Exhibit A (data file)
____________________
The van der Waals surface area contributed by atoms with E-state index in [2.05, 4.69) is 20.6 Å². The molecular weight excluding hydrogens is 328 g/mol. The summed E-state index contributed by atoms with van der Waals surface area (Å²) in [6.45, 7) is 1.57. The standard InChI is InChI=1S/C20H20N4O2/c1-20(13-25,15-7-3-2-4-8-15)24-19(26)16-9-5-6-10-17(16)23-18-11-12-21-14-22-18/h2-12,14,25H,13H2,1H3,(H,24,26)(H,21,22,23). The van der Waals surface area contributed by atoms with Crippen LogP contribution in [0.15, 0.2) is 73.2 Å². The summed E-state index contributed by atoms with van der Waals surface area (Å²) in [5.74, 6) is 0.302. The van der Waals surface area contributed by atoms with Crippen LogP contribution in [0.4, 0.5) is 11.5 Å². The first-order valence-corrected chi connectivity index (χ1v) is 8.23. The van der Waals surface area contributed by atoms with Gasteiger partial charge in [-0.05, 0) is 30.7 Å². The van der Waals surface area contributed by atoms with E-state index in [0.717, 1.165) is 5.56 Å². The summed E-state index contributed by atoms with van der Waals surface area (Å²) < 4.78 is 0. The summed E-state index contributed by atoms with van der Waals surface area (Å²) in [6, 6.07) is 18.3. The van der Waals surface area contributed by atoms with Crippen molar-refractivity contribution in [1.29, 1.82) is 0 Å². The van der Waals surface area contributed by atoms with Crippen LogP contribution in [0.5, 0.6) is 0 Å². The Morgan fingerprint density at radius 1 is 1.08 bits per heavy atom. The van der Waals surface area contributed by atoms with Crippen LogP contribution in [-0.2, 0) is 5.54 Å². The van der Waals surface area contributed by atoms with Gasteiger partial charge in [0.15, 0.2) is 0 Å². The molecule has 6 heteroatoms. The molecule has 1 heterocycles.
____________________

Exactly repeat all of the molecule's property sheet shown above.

The van der Waals surface area contributed by atoms with E-state index in [2.05, 4.69) is 20.6 Å². The molecular weight excluding hydrogens is 328 g/mol. The summed E-state index contributed by atoms with van der Waals surface area (Å²) in [6.45, 7) is 1.57. The standard InChI is InChI=1S/C20H20N4O2/c1-20(13-25,15-7-3-2-4-8-15)24-19(26)16-9-5-6-10-17(16)23-18-11-12-21-14-22-18/h2-12,14,25H,13H2,1H3,(H,24,26)(H,21,22,23). The van der Waals surface area contributed by atoms with Crippen LogP contribution in [0.15, 0.2) is 73.2 Å². The summed E-state index contributed by atoms with van der Waals surface area (Å²) in [5.74, 6) is 0.302. The van der Waals surface area contributed by atoms with Crippen LogP contribution in [0.4, 0.5) is 11.5 Å². The first-order valence-corrected chi connectivity index (χ1v) is 8.23. The van der Waals surface area contributed by atoms with Gasteiger partial charge in [-0.05, 0) is 30.7 Å². The van der Waals surface area contributed by atoms with E-state index in [0.717, 1.165) is 5.56 Å². The summed E-state index contributed by atoms with van der Waals surface area (Å²) < 4.78 is 0. The summed E-state index contributed by atoms with van der Waals surface area (Å²) in [6, 6.07) is 18.3. The van der Waals surface area contributed by atoms with Crippen molar-refractivity contribution in [1.29, 1.82) is 0 Å². The van der Waals surface area contributed by atoms with Crippen LogP contribution in [0.5, 0.6) is 0 Å². The Morgan fingerprint density at radius 1 is 1.08 bits per heavy atom. The van der Waals surface area contributed by atoms with Crippen LogP contribution in [-0.2, 0) is 5.54 Å². The van der Waals surface area contributed by atoms with Gasteiger partial charge in [0.15, 0.2) is 0 Å². The molecule has 6 heteroatoms. The molecule has 1 heterocycles.